It seems trivial now. Amid the ugly roil of Ferguson, the choking brutality of our police forces, the I-can't-breath, serve-and-protect, hands-up-don't-shoot rhetoric of an increasingly angry protest movement, talking about Peter Pan seems faintly ridiculous, if not outright offensive. "Let this one go," someone told me. "There's too much else going on."
And it certainly seems that way. But the issues with NBC's recent Peter Pan Live! -- and indeed, with Peter Pan in general -- lay bare the dark heart of American racism. White America strains away from the ugly truths of Ferguson, of Sanders, of the black men shot by a police force sworn to protect them. But a beloved fairy tale? How could something so innocuous be wrong? How dare we go after the ur-childhood, the ultimate fantasy of Neverland?
Peter Pan means magic. He is adventure, imagination, pirate-fighting and adult-confounding, lost to the straightjacket of civilization. He can fly. And how many of us yearned to go with him, to take off towards first star to the right and straight on til morning? We thought lovely thoughts and never, ever said we didn't believe in fairies. We loved Peter Pan. We love Peter Pan now.
Even those who agree that America has a serious race problem don't want to face the fall of the boy who ran away the day he was born. We've lost faith in our police. Surely we can't now go after a beloved childhood classic.
Except we have to. No matter how painful, no matter how stomach-churning, white America must take a long, hard look at itself. That includes casting a light on our beloved stories: among them, Peter Pan. Yeah, there's an Indian thing in there, Princess Tiger Lily. The Disney version has a squirm-inducing song titled "What Makes the Red Man Red." But surely, while Neverland isn't exactly politically correct, it's not that kind racist. Right?
Well, considering that the stage play has Chief Great Big Little Panther saying to Peter that, "You Great White Father," yes, it is racist. And while the fantasy has long been protected by its intentions -- the Indians are portrayed through the eyes of a child -- it's time to confront the deep-seated problems with the story itself and even with modern portrayals.
This eyes-of-a-child excuse is the first problem. In a land of childish savages, of civilization rejected, the Indians are the most degenerate. Even the children treat them as other, and even the (all-white) children are superior to them. They speak in gibberish -- ugg-a-wugg-a-wigwam, which the NBC production augments with actual Native American phrases -- degenerated to gibberish.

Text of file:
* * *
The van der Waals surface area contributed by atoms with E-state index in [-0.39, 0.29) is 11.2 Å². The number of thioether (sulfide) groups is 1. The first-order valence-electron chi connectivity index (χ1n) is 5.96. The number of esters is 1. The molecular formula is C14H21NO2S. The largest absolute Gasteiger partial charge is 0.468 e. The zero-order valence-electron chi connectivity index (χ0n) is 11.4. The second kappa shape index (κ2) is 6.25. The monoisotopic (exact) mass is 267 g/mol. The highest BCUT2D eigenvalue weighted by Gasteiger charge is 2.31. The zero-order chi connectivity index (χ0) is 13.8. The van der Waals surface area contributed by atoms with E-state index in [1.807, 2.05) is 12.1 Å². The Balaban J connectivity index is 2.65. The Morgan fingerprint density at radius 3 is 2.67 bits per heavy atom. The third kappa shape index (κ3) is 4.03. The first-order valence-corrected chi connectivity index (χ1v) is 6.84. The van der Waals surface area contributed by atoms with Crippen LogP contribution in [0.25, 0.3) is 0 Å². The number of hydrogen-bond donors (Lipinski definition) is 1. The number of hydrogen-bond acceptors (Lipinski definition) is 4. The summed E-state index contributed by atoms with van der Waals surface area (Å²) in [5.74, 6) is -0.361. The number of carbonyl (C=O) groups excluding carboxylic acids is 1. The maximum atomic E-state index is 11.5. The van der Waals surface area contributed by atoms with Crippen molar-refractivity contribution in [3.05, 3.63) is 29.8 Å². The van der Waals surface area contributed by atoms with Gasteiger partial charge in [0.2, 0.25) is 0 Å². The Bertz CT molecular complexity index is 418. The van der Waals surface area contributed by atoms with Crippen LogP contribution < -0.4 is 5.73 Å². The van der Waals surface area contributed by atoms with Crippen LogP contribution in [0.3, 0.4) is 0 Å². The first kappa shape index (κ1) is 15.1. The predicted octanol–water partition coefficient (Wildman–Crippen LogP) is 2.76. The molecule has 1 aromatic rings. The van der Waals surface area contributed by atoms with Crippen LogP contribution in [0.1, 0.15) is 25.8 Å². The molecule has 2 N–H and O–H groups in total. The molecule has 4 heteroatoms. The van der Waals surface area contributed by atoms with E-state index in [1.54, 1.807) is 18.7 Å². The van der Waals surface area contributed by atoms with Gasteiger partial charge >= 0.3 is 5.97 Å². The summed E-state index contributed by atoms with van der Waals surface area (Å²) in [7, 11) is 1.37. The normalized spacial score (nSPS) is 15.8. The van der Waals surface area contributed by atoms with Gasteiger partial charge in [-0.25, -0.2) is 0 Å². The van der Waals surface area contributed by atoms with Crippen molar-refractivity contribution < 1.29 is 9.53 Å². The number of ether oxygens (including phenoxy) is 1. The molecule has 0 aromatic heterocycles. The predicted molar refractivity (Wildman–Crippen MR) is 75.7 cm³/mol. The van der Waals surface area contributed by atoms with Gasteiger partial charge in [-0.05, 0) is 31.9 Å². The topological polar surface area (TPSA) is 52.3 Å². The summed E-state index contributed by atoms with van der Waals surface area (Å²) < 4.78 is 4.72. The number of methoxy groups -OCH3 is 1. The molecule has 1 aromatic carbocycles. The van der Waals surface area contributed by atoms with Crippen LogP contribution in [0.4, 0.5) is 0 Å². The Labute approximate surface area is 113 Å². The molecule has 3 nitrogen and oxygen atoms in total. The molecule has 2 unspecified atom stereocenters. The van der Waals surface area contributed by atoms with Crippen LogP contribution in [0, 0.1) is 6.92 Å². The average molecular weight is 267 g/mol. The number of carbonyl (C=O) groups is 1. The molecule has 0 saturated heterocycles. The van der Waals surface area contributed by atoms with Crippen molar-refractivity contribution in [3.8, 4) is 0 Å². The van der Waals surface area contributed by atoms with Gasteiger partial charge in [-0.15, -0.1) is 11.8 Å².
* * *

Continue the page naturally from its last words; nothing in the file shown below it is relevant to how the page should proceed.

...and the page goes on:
And they are just "Indians" (though orginally, at least in Peter and Wendy, Barrie calls the tribe the "Piccaninny Indians," which, seriously -- whoa.) "Indians" is enforced as a catch-all culture of feathers and loincloths and teepees, of wigwams and tomahawks. They fight the white kids, who save the flower of their tribe from the evil pirates.
Lumping all American Indians together as one monolithic caricature is grossly offensive, because these are real people, with many, many different cultures. American Indians exist not in the dim past, not in a white fantasy land, but in the real world, on the reservations we herded them onto. Their portrayal is the American Indian equivalent of blackface.
Even the most hardened among us (usually) deplore blackface: it reduces blacks to a subservient caricature. Neverland's Indians accomplish the same. We wouldn't let our children to watch blackface. So why do we show them native peoples as feather-clad tomahawk wielders?
NBC tried to divert the racial issues by Tiger Lily's casting: she's played by an actress with (some) Cherokee background. Bully for her. It doesn't change that the character's name is Tiger Lily. American Indians don't have tigers. And they don't need a white kid to save them.
These issues lie at the heart of American racism. We give them a pass. We build up stereotypes of sub-par people of color early on in life; we resist questioning them. We might cringe a bit. But we don't want to give them up: we love Peter. Calling out the racism in Peter Pan would mean losing him, somehow, and we don't want that.
Racism begins here. From the seeds of the caricatures come Billie Holiday's strange fruit.
We value a childhood story more than the respect of an entire people -- a people whose subjugation continually benefits us. Live in America? That land once belonged to the caricatures on your TV screen. Our political ancestors raped, killed, pillaged, burned, marched, and stole from them. We built our country on their backs. Even now, we're raping their ancestral lands for profit. These facts matter. And so our portrayal of American Indians matters.
When we close our eyes to this racism, we close our eyes to the roots of Ferguson. And until we show a willingness to acknowledge it, Ferguson will happen. More deaths will happen. Our country will explode, and explode again, and explode again, until we are willing to look at ourselves and our stories. We must see the ugliness in ourselves.
And we must confront it.
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